Tech writers are positioned to be power players in the spec-first philosophy with OpenAPI design. By becoming adept at coding the OpenAPI spec and familiar with robust collaborative tools like SwaggerHub, tech writers can lead engineering teams not only through the creation and refinement of the API documentation but also pave the way for beta testing, spec review, client/server SDK generation, and more.

Designing a fully-featured, highly functioning OpenAPI spec is at the heart of this endeavor. Few engineers are familiar with creating these specs, and technical writers who are skilled at both creating the spec and setting up Swagger tooling can fill critical roles on API teams.

Great tools aren’t free. SwaggerHub does cost money, but this is a good thing since free tools are frequently abandoned, poorly maintained, and lack documentation and support. By using a paid tool from a robust API company (the same company that maintains the Swagger tools and sponsors the OpenAPI specification), you can plug into the infrastructure you need to scale your API documentation efforts.

To read more about SwaggerHub, check out my blog post SwaggerHub: A collaborative platform for working on OpenAPI/Swagger specification files, and more.

Related resources

43/153 pages complete. Only 110 more pages to go.

Sours: https://idratherbewriting.com/learnapidoc/pubapis_swaggerhub_smartbear.html

Documentation swaggerhub

SwaggerHub Extension for Visual Studio Code

The SwaggerHub extension lets you view and edit your OpenAPI definitions stored in SwaggerHub directly from Visual Studio Code. You can access your organization's APIs and domains and sync the changes back to SwaggerHub.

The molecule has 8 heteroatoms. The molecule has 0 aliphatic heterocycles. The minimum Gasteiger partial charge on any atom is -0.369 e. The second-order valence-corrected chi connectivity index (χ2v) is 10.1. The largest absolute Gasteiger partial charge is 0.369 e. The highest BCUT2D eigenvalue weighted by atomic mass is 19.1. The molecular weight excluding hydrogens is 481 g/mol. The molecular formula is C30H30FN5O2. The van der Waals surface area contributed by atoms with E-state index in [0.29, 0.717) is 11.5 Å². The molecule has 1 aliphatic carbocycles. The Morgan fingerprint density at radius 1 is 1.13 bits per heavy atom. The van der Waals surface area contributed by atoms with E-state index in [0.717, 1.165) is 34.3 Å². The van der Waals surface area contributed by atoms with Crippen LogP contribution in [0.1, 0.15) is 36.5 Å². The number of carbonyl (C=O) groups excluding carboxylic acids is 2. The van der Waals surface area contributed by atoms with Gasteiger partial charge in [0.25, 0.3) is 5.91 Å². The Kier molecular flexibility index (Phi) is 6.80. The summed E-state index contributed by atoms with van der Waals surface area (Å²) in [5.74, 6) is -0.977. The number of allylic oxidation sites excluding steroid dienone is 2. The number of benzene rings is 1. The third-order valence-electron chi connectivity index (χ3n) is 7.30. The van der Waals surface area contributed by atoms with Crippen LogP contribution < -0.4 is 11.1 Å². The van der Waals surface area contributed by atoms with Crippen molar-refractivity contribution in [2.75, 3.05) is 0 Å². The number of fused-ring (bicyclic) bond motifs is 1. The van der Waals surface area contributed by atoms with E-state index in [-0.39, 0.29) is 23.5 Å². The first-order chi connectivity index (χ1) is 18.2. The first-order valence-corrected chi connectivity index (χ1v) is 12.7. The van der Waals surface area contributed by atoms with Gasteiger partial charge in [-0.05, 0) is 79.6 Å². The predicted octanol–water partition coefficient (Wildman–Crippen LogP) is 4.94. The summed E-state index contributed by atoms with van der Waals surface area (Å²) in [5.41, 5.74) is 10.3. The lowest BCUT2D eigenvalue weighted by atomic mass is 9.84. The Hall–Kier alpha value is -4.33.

Both SwaggerHub SaaS and On-Premise are supported.


  • View and navigate definitions from your SwaggerHub organizations.
  • Edit and save definitions to SwaggerHub.
  • Create new APIs and domains from scratch or using a template.
  • Create new versions of your APIs and domains.
  • Preview your APIs in Swagger UI.
  • Delete definitions by the version or the entire definition.
  • Validate your definitions against the OpenAPI 3.0 and 2.0 schemas.
  • Add API mocks for quick definition testing.


VS Code version 1.50.0 or later.

Get started

1. Configure the extension

Before using the SwaggerHub extension, you need to configure its settings:

Api KeySpecify your SwaggerHub API key found at https://app.swaggerhub.com/settings/apiKey or at if you use SwaggerHub On-Premise.
DestinationIf you use SwaggerHub On-Premise, change the value to . SwaggerHub SaaS users should leave the default value, .
OrgsClick the Edit in settings.json link and specify a list of SwaggerHub organizations that you want to access, as shown in the example below. You can also add your username to the list to access definitions created in your personal account.

2. Load & work with your API definitions

Click SwaggerHub button on the left-hand side to open the SwaggerHub extension. You will see a list of APIs and domains from the connected organizations.